The Economist expands native ad offering as FT airs concerns over reader confusion

The EconomistThe Economist is making a bigger play in native advertising and branded content as the famous newspaper looks to increase advertising revenue from print and digital.

The business and politics weekly plans to increase its teams selling native advertising, which was the talk of the World Association of Newspapers conference in Hong Kong last week.

It is also rolling out a new, simplified menu of options for sponsor platforms “based on what we know works for clients”, according to Audra Martin, VP of digital and content strategy.

“We are continuing to expand the promotion capabilities we offer, including native, social, and audience extension as long as we feel it helps our clients amplify their content and serves our audience,” said Martin, who is based in London where the newspaper is headquartered.

It is not yet clear how the increased focus on native advertising will impact The Economist’s teams in Asia.

The Economist’s native ad content is branded with a client’s name and logo, usually with the additional label of “Sponsor” or “Advertisement feature”, Martin explained.

It is produced by a separate team to the main editorial teams for The Economist and its research arm, The Economist Intelligence Unit.

Pricing depends on the volume of content, whether it will run regionally or globally, the media used (print, online, app, microsite or events) and if the content is produced by The Economist, Martin added.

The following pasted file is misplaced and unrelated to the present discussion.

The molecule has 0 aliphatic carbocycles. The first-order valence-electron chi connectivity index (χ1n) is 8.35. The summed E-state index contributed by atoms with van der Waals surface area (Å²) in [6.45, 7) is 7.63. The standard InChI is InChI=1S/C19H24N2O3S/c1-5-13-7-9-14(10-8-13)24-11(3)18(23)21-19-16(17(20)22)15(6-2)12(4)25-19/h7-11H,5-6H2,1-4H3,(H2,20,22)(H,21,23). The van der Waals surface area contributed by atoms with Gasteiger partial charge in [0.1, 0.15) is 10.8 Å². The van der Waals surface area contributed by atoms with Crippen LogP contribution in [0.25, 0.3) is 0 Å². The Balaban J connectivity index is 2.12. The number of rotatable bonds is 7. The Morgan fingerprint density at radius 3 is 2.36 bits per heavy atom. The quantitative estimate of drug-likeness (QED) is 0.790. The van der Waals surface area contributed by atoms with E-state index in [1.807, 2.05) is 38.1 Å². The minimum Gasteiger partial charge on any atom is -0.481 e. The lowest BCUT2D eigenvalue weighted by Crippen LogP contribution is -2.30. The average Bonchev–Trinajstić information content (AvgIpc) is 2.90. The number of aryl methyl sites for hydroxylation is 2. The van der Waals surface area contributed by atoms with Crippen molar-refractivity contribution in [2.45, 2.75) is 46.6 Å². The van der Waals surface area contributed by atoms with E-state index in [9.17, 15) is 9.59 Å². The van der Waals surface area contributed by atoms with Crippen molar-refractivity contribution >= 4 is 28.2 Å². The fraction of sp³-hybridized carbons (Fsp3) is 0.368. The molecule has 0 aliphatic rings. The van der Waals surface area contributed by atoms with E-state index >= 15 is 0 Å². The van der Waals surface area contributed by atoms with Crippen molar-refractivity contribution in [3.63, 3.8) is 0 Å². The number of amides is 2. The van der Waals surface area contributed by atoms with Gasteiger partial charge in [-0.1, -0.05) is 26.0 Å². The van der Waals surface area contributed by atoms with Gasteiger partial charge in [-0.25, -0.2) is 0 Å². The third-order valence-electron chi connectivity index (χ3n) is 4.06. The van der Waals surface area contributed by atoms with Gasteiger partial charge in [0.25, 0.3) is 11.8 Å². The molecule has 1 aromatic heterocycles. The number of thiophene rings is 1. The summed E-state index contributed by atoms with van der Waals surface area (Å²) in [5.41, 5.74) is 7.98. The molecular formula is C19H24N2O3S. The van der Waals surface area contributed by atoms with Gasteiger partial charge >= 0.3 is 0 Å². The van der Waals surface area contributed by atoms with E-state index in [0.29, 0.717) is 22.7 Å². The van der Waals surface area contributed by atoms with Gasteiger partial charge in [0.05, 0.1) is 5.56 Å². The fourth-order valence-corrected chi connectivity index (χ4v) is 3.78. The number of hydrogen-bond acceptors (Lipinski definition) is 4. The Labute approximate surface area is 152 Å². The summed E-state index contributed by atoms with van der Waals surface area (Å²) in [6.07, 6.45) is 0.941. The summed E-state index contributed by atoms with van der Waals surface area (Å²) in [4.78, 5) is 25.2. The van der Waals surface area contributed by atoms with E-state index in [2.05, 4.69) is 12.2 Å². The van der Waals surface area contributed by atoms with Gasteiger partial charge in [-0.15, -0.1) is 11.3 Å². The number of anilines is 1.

The news emerges the week after Angela Mackay, Asia MD of The Financial Times – which owns 50 per cent of The Economist – said at the WAN-IFRA conference that the FT would not be making a major play in native advertising.

“We are concerned about confusing our readers, and we don’t think native advertising will work for us,” Mackay said, pointing out that there is a “thick black line” between sponsored copy and editorial in the FT.

One of The Economist’s most high-profile native advertising clients is General Electric, which presented a case study on its campaign at the Festival of Media Asia in March.

For the first time last year, The Economist did not put up prices for advertising because of a slip in print circulation. In an interview with Mumbrella, Asia MD Tim Pinnegar said: “Even though there has been media inflation in markets like China and India, we frankly couldn’t put our rates up because the circulation hasn’t grown.”

A full-page ad in the The Economist can cost around $130,000, but varies by format and by region.


Get the latest media and marketing industry news (and views) direct to your inbox.

Sign up to the free Mumbrella Asia newsletter now.



Sign up to our free daily update to get the latest in media and marketing